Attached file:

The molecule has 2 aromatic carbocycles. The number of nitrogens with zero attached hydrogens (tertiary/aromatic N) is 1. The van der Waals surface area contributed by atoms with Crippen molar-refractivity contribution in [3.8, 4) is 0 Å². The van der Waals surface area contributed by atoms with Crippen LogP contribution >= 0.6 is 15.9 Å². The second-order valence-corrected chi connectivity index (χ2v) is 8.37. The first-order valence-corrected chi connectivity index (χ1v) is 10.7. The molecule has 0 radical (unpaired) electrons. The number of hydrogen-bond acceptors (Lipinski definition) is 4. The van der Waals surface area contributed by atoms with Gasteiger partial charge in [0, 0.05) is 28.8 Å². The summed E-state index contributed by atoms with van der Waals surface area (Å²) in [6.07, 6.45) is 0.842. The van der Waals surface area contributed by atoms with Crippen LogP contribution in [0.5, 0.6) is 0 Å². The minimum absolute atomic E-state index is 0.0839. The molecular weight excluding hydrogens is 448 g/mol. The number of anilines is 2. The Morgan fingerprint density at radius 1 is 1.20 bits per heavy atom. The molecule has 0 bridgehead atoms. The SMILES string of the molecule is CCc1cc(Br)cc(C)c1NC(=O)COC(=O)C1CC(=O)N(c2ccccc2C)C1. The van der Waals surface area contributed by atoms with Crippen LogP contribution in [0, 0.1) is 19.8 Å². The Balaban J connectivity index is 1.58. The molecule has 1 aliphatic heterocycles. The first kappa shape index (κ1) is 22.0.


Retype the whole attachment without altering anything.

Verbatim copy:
The molecule has 2 aromatic carbocycles. The number of nitrogens with zero attached hydrogens (tertiary/aromatic N) is 1. The van der Waals surface area contributed by atoms with Crippen molar-refractivity contribution in [3.8, 4) is 0 Å². The van der Waals surface area contributed by atoms with Crippen LogP contribution >= 0.6 is 15.9 Å². The second-order valence-corrected chi connectivity index (χ2v) is 8.37. The first-order valence-corrected chi connectivity index (χ1v) is 10.7. The molecule has 0 radical (unpaired) electrons. The number of hydrogen-bond acceptors (Lipinski definition) is 4. The van der Waals surface area contributed by atoms with Gasteiger partial charge in [0, 0.05) is 28.8 Å². The summed E-state index contributed by atoms with van der Waals surface area (Å²) in [6.07, 6.45) is 0.842. The van der Waals surface area contributed by atoms with Crippen LogP contribution in [0.5, 0.6) is 0 Å². The minimum absolute atomic E-state index is 0.0839. The molecular weight excluding hydrogens is 448 g/mol. The number of anilines is 2. The Morgan fingerprint density at radius 1 is 1.20 bits per heavy atom. The molecule has 0 bridgehead atoms. The SMILES string of the molecule is CCc1cc(Br)cc(C)c1NC(=O)COC(=O)C1CC(=O)N(c2ccccc2C)C1. The van der Waals surface area contributed by atoms with Crippen LogP contribution in [0, 0.1) is 19.8 Å². The Balaban J connectivity index is 1.58. The molecule has 1 aliphatic heterocycles. The first kappa shape index (κ1) is 22.0.